The period of 1780-1837 is known as the Age of Romanticism. It is known as the age of Romantic Revival too. It is often called the golden period of English poetry. William Wordsworth can be safely called forerunner of this epoch-making period. The Romantic Revival means the re-birth of Romanticism in English poetry. During the 18th century the classical school of poetry had been predominant. Thompson, William Blake and Thomas Gray re-acted against the classical school of poetry. All these poets tried to rise above the fixed literary conventions and artificial laws. They upheld that the poet should write as he pleases. He should allow his fancy to roam. The French Revolution influenced poets like William Wordsworth and Samuel Taylor Coleridge. They gave a deathblow to classicism by publishing Lyrical Ballads in 1798. This book was the official manifesto of the Romantic School of Poetry. William Wordsworth, P.B. Shelley, John Keats, Lord Byron, and Samuel Taylor Coleridge are the

Poetic Drama: A Note

Introduction: The poetic drama is a great achievement of the modern age. It is a mixture of high seriousness and colloquial element. It is the combination of the tradition and the experiment and of the ancient and the new. It is symbolic and difficult. Its verse form is blank verse or free verse. In short, its vehicle is verse, its mechanism is imagery, its substance is myth and its binding force is musical pattern. Beginning: The 18th and the 19th century contributed little to the development of poetic drama due to the unfavourable conditions. There were signs of rebirth of this drama by 1920. But it could not gain much ground. The reason was that most of the dramatists of this period were interested in realistic drama. A change was noticed with the passage of time. The disciples of Ibsen began to be overshadowed. At the abbey theatre Yeats tried to revive poetic drama. But he could not succeed. It was T.S. Eliot who firmly established it. He prepared the concrete ground for it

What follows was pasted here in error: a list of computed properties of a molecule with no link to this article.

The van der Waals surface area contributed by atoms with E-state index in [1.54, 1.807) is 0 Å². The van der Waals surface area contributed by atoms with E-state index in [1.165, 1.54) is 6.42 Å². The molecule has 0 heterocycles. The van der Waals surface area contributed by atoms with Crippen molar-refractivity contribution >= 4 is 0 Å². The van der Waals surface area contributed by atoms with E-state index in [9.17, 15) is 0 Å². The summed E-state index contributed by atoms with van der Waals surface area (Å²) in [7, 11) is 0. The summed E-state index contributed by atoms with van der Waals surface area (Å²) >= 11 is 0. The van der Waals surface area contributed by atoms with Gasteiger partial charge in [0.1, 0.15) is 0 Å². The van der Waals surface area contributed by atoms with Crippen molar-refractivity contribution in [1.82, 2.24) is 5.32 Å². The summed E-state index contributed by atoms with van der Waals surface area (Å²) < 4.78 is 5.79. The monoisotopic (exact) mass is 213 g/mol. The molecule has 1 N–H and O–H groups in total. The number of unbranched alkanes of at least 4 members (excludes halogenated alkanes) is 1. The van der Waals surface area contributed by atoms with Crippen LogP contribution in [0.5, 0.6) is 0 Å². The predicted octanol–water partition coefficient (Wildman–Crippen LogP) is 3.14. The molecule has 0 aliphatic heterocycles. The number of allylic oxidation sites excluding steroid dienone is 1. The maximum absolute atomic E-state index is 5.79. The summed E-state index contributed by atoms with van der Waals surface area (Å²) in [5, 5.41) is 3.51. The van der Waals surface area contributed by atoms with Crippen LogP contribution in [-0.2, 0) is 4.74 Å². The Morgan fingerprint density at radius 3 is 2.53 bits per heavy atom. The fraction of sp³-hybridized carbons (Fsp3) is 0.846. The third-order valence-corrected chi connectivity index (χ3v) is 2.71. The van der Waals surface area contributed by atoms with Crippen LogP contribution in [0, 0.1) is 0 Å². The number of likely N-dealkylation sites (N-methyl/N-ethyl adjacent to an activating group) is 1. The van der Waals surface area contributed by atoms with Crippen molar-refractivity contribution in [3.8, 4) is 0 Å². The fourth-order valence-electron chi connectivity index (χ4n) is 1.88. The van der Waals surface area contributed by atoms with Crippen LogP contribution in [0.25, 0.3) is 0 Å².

Metaphysical Poets: A short Note

The term metaphysical may be applied to any poetry which deals with spiritual or philosophical matters. But it is limited to the work of a group of poets of the seventeenth century. Metaphysical poetry is a revolt against the popular current of the time. Among these poets John Donne is the most notable. Other so-called metaphysical poets were John Cleveland, Abraham Cowley, Richard Crashaw, George Herbert, Henry Vaughan and Andrew Marvell 1. John Donne: John Donne was the founder of metaphysical school of poetry. He is the greatest poet of this school. His works include Satires, Songs and Sonnets and Elegies. His poetry falls into three divisions - amorous poetry, religious poems and satirical poems. His love poems are subtle analysis of all the moods of a lover. His religious poems are confessions or prayers. His satirical poems reveal his cynical nature and critical mind. 2. George Herbert: Of all the metaphysical poets George Herbert is the most widely read. The Temple revea

Metaphysical Poetry: A Short Note

The term metaphysical may be applied to any poetry which deals with spiritual or philosophical matters. But it is limited to the work of a group of poets of the seventeenth century. Metaphysical poetry is a revolt against the popular current of the time. Among these poets John Donne is the most notable. Other so-called metaphysical poets were John Cleveland, Abraham Cowley, Richard Crashaw, George Herbert and Henry Vaughan. In 17th century John Dryden in his 'Discourse' said that Donne affects the metaphysics. Later on Dr. Johnson borrowed this term from Dryden's phrase and used it for a group of 17th century poets. Dr. Johnson said, ‘About the beginning of the 17th century appeared a race of writers that may be termed as metaphysical poets. They were men of learning. To show their learning was their whole endeavour. Their thoughts are often new but seldom natural. The heterogeneous ideas are yoked by violence together’. The following are the important characteristics of

Modern Age: Chief Characteristics